Creating the Film VFX
For the film, the MPC VFX team was led by VFX Supervisor Pete Dionne and Robert Winter, and VFX Producer Doug Oddy. Working closely with Director Rob Letterman and Production VFX Supervisor Erik Nordby, the team’s scope of work ranged from CG environments to magical effects, but the bulk of the work was focused on creating the movie’s monsters.
MPC created 17 different creatures, including the Werewolf of Fever Swamp, the abominable snowman of Pasadena, an army of evil lawn gnomes, the plant monster, a 50-foot mantis, the Blob, bug-eyed aliens and a vampire poodle. MPC’s in-house art department in London created concept art for the lawn gnomes, the plant monster, the Blob, the mantis, and the vampire poodle.
With so many monsters, a range of motion design for each character’s movement was required. For the bipedal monsters, a combination of motion-capture and keyframe animation was used. Depending on the performance required, MPC’s artists took a hybrid approach, first capturing movement using mocapsuits and then hand-animating over the top of the data to further elaborate and add nuances to the performance. The werewolf and the abominable snowman both had unique facial proportions so their facial performance was completely keyframe animated.
For the animation of the lawn gnomes, it was important to the director that the movement looked realistic and devoid of any deformation. This limitation perfectly complimented the mischievous personality of the characters. To justify this rigid style of motion, every time the gnomes moved, their outer shells would crack and split at the joints, allowing for an increased range of motion. To achieve this across an entire army of gnomes, a method was designed to drive cracking in the rig, and then embellish the hero moments with additional FX simulations.
The most challenging creatures from a motion design standpoint were the Blob and the plant monster. Neither creature had any obvious real-world references to start from, and both had very dynamic forms, which ruled out traditional rigs. MPC’s animators used modular rigs that could be animated to block out the motion, in whatever form was required. This provided them with a base that gave the general motion of the performance, which was then used to drive extensive cloth and fluid dynamics to ultimately define the motion.
The shading and lighting of the Blob also proved to be challenging due to the refractive nature of its texture, the ever-changing volume to its form, and the wide range of lighting within the amusement park set. The lighting team had to carefully balance lighting and shading parameters on every single shot in order to maintain consistency throughout the sequence.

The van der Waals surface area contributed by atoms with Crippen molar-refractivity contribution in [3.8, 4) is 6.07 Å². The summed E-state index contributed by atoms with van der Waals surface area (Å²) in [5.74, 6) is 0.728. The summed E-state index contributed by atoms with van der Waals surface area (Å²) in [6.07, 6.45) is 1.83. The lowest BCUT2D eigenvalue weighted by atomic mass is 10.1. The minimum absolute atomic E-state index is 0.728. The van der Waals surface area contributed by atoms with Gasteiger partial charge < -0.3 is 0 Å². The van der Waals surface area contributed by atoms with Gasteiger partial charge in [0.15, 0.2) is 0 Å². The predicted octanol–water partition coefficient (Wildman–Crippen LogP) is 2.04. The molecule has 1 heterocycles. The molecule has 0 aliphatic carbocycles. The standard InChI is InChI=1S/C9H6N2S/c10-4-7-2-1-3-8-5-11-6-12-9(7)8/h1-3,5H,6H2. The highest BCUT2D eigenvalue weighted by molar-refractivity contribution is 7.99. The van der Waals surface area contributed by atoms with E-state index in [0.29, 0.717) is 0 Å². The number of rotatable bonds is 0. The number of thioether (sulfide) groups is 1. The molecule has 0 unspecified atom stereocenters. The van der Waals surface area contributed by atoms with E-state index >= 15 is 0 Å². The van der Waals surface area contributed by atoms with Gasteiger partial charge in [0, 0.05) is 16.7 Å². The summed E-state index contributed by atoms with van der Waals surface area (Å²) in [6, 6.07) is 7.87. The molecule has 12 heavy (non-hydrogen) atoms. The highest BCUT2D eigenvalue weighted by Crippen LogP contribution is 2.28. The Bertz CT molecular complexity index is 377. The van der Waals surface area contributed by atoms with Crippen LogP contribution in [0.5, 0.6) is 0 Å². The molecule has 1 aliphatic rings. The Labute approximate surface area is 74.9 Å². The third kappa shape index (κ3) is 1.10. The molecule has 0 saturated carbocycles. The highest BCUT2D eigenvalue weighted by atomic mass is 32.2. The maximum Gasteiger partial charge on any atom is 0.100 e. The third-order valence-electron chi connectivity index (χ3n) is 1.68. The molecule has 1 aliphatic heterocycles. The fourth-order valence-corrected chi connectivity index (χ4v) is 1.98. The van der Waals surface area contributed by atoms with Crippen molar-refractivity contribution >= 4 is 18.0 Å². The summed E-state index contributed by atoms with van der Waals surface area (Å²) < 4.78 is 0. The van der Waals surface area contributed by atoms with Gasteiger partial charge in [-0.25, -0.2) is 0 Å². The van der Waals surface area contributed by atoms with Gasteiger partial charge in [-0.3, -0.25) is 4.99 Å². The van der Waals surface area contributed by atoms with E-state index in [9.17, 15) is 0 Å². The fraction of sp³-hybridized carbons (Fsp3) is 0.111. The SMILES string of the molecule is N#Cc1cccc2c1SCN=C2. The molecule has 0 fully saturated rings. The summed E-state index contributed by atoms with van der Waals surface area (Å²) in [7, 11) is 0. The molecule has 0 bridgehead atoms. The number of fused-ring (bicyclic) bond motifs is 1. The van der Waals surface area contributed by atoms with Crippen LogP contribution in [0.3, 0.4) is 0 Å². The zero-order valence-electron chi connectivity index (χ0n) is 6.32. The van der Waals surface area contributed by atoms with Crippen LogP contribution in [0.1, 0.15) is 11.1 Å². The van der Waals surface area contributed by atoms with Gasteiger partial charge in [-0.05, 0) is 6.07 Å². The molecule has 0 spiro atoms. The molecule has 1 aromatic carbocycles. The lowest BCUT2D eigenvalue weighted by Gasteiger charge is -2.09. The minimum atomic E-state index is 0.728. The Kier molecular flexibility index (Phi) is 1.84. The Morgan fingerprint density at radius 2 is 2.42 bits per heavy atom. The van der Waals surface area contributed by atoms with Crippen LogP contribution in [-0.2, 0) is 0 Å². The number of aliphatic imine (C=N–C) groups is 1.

In the movie, the Goosebumps manuscripts serve as a portal for the monsters to travel between the realm of fiction and the real world, an event that occurs across several sequences. MPC was tasked with visually describing this story point, which grew into many different complex and unique FX events, depending on the creature, circumstance, and scale. The most prominent element of this effect was designed around the concept of the manuscript ink lifting from the page and forming the creatures. Supporting volumetric elements, airborne debris and snow, flashing lights and tornado-like winds blowing the creatures’ fur and clothes all added to the chaos required for the scene.
The final showdown between our heroes and the creatures occurs at an abandoned amusement park in the woods. MPC’s previs team was on set in Atlanta during pre-production planning this major sequence. The team development and produced invaluable techvis to assist with shooting of the complex Ferris wheel sequence and helped design the action and camera blocking. They were able to reverse-engineer the camera and Ferris wheel motion into a single camera move against a static Ferris wheel carriage, which was then matched in the practical photography. Once the plates were matchmoved and the intended Ferris wheel motion was extrapolated from the camera motion, the plates of the actors effortlessly dropped into the CG action.